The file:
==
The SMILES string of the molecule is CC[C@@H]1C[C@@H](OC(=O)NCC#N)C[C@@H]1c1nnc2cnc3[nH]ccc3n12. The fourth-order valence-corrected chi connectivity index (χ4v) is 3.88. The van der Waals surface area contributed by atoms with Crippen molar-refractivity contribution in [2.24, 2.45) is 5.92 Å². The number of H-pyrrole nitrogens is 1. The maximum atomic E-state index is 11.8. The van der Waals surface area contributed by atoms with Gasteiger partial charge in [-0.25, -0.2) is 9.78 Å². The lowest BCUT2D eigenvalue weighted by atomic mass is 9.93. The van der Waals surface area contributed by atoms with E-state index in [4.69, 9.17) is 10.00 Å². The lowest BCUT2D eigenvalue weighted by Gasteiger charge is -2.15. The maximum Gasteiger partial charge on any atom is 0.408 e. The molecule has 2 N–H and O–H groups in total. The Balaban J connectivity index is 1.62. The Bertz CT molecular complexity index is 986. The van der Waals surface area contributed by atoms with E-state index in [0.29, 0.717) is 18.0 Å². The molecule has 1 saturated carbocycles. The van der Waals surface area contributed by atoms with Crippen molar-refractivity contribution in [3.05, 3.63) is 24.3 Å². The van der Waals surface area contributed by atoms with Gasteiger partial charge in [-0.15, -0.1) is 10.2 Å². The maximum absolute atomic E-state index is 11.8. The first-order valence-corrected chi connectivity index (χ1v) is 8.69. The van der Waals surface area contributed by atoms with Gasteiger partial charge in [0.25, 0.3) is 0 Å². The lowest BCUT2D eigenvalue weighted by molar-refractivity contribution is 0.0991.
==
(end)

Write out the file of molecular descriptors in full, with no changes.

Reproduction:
The SMILES string of the molecule is CC[C@@H]1C[C@@H](OC(=O)NCC#N)C[C@@H]1c1nnc2cnc3[nH]ccc3n12. The fourth-order valence-corrected chi connectivity index (χ4v) is 3.88. The van der Waals surface area contributed by atoms with Crippen molar-refractivity contribution in [2.24, 2.45) is 5.92 Å². The number of H-pyrrole nitrogens is 1. The maximum atomic E-state index is 11.8. The van der Waals surface area contributed by atoms with Gasteiger partial charge in [-0.25, -0.2) is 9.78 Å². The lowest BCUT2D eigenvalue weighted by atomic mass is 9.93. The van der Waals surface area contributed by atoms with E-state index in [4.69, 9.17) is 10.00 Å². The lowest BCUT2D eigenvalue weighted by Gasteiger charge is -2.15. The maximum Gasteiger partial charge on any atom is 0.408 e. The molecule has 2 N–H and O–H groups in total. The Balaban J connectivity index is 1.62. The Bertz CT molecular complexity index is 986. The van der Waals surface area contributed by atoms with E-state index in [0.29, 0.717) is 18.0 Å². The molecule has 1 saturated carbocycles. The van der Waals surface area contributed by atoms with Crippen molar-refractivity contribution in [3.05, 3.63) is 24.3 Å². The van der Waals surface area contributed by atoms with Gasteiger partial charge in [-0.15, -0.1) is 10.2 Å². The maximum absolute atomic E-state index is 11.8. The first-order valence-corrected chi connectivity index (χ1v) is 8.69. The van der Waals surface area contributed by atoms with Gasteiger partial charge in [0.25, 0.3) is 0 Å². The lowest BCUT2D eigenvalue weighted by molar-refractivity contribution is 0.0991.